April 30th, 2019 / (95km/60miles, 2700m/8900 feet elevation gain, 7hrs)
The day started out foggy as we left the motel shortly after 7am. Klaus and I spent the rest of the day, almost until 4pm, in fog and clouds with cool temperatures and a constant feel of wet. Sight was also limited which was, especially when getting off the side roads (we took Omo Farm Road) and joining onto CA-88 towards Kirkwood a safety concern. So we put all the bright colors on that we had with us, had lights flash and especially our hearing senses directed towards the street behind us, trying to predict when the next truck would fly by.
The day is supposedly the hardest leg of the whole journey. It’s not only long — 95km or 60 miles — but it’s also the most intense climb with more than 2700 meters or 8900 feet in elevation gain. About one third of the leg is on side roads, the Omo Farm Road, which flows thru great forests in nice turns. The fog made the whole scenery even more magic.
When Omo Farm Road met with CA-88, the fog was particularly intensive and temperatures were quite chilly, so we decided to take a lunch break at Cook’s station, shortly after joining CA-88 towards Kirkwood. A massive omelet had to get the hunger addressed, a little bit of warming up inside got our temperature needs covered.
The rest of the afternoon we spent climbing up another 1500 meters in elevation, finally arriving at around 5pm at Kirkwood, which was at this time of year totally deserted. I think, I was the only guest in the Kirkwood Mountain Resort that night, and during the night one could hear the Coyotes howl outside in the snow. Klaus got picked up by his wife Karen earlier and they had driven back home that evening.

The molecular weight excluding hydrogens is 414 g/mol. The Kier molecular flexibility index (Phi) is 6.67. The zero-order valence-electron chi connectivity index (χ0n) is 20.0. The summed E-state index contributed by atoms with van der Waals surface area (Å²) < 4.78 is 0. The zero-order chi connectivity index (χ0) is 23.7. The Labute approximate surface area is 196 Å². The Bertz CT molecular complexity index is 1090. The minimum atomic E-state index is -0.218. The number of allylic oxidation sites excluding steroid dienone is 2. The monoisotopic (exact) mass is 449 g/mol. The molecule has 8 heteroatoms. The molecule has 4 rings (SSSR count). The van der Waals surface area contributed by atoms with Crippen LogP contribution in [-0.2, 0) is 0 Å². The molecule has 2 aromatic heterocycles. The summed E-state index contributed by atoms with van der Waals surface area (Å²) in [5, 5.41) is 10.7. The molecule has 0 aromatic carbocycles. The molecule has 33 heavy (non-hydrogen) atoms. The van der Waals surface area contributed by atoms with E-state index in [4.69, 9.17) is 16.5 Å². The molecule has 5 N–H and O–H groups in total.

I met Naomi and Rifka today at a vista point along CA-88 right above Bear Lake. They were stopping with their loaded little car and after taking some photos of the scenery started picking up some waste that was lying around, putting it into a bucket in their trunk. I thought that was quite impressive and so I felt I had to ask them my question about their dream in life, and to get it started I asked them where they were from and it turned out they’re on their way back to Berkeley from a road trip from Death Valley.
We chatted a bit and then I fired my question about what their dreams in life were? They were surprised about the question — out of the blue, so who wouldn’t be surprised? — but then after some thinking they both answered that it was living in a community and sharing everything, sharing what they had learned and giving back to others and nature — like with the cleaning up of vista points along a highway as they just had done. What do you expect if you ask two young women from Berkeley just barely out of college?? I love stereotypes being confirmed from time to time.